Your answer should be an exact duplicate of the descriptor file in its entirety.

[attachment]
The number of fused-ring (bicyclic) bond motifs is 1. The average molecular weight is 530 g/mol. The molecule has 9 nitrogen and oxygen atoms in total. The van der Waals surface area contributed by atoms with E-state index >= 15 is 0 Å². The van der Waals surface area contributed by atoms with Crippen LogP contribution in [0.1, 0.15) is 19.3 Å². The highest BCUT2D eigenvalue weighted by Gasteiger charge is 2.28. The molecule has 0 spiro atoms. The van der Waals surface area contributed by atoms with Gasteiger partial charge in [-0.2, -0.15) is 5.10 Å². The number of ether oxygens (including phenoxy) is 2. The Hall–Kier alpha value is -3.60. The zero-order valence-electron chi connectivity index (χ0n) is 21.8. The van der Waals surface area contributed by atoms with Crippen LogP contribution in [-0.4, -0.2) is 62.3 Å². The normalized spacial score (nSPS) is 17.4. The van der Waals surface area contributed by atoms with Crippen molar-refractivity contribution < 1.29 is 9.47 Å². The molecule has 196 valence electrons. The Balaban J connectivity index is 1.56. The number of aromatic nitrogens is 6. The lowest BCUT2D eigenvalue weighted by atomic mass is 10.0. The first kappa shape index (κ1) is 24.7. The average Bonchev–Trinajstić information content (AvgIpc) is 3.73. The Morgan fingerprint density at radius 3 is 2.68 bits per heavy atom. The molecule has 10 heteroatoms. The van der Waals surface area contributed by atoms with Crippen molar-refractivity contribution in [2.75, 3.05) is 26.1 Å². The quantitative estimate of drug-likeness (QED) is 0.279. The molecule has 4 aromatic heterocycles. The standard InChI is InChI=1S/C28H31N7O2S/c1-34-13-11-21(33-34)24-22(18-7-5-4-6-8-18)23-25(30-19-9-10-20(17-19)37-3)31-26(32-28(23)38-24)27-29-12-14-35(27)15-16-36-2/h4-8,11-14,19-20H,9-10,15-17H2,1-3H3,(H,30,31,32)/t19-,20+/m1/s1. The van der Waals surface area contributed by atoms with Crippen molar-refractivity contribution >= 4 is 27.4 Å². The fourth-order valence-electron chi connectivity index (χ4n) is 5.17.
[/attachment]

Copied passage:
The number of fused-ring (bicyclic) bond motifs is 1. The average molecular weight is 530 g/mol. The molecule has 9 nitrogen and oxygen atoms in total. The van der Waals surface area contributed by atoms with E-state index >= 15 is 0 Å². The van der Waals surface area contributed by atoms with Crippen LogP contribution in [0.1, 0.15) is 19.3 Å². The highest BCUT2D eigenvalue weighted by Gasteiger charge is 2.28. The molecule has 0 spiro atoms. The van der Waals surface area contributed by atoms with Gasteiger partial charge in [-0.2, -0.15) is 5.10 Å². The number of ether oxygens (including phenoxy) is 2. The Hall–Kier alpha value is -3.60. The zero-order valence-electron chi connectivity index (χ0n) is 21.8. The van der Waals surface area contributed by atoms with Crippen LogP contribution in [-0.4, -0.2) is 62.3 Å². The normalized spacial score (nSPS) is 17.4. The van der Waals surface area contributed by atoms with Crippen molar-refractivity contribution < 1.29 is 9.47 Å². The molecule has 196 valence electrons. The Balaban J connectivity index is 1.56. The number of aromatic nitrogens is 6. The lowest BCUT2D eigenvalue weighted by atomic mass is 10.0. The first kappa shape index (κ1) is 24.7. The average Bonchev–Trinajstić information content (AvgIpc) is 3.73. The Morgan fingerprint density at radius 3 is 2.68 bits per heavy atom. The molecule has 10 heteroatoms. The van der Waals surface area contributed by atoms with Crippen molar-refractivity contribution in [2.75, 3.05) is 26.1 Å². The quantitative estimate of drug-likeness (QED) is 0.279. The molecule has 4 aromatic heterocycles. The standard InChI is InChI=1S/C28H31N7O2S/c1-34-13-11-21(33-34)24-22(18-7-5-4-6-8-18)23-25(30-19-9-10-20(17-19)37-3)31-26(32-28(23)38-24)27-29-12-14-35(27)15-16-36-2/h4-8,11-14,19-20H,9-10,15-17H2,1-3H3,(H,30,31,32)/t19-,20+/m1/s1. The van der Waals surface area contributed by atoms with Crippen molar-refractivity contribution >= 4 is 27.4 Å². The fourth-order valence-electron chi connectivity index (χ4n) is 5.17.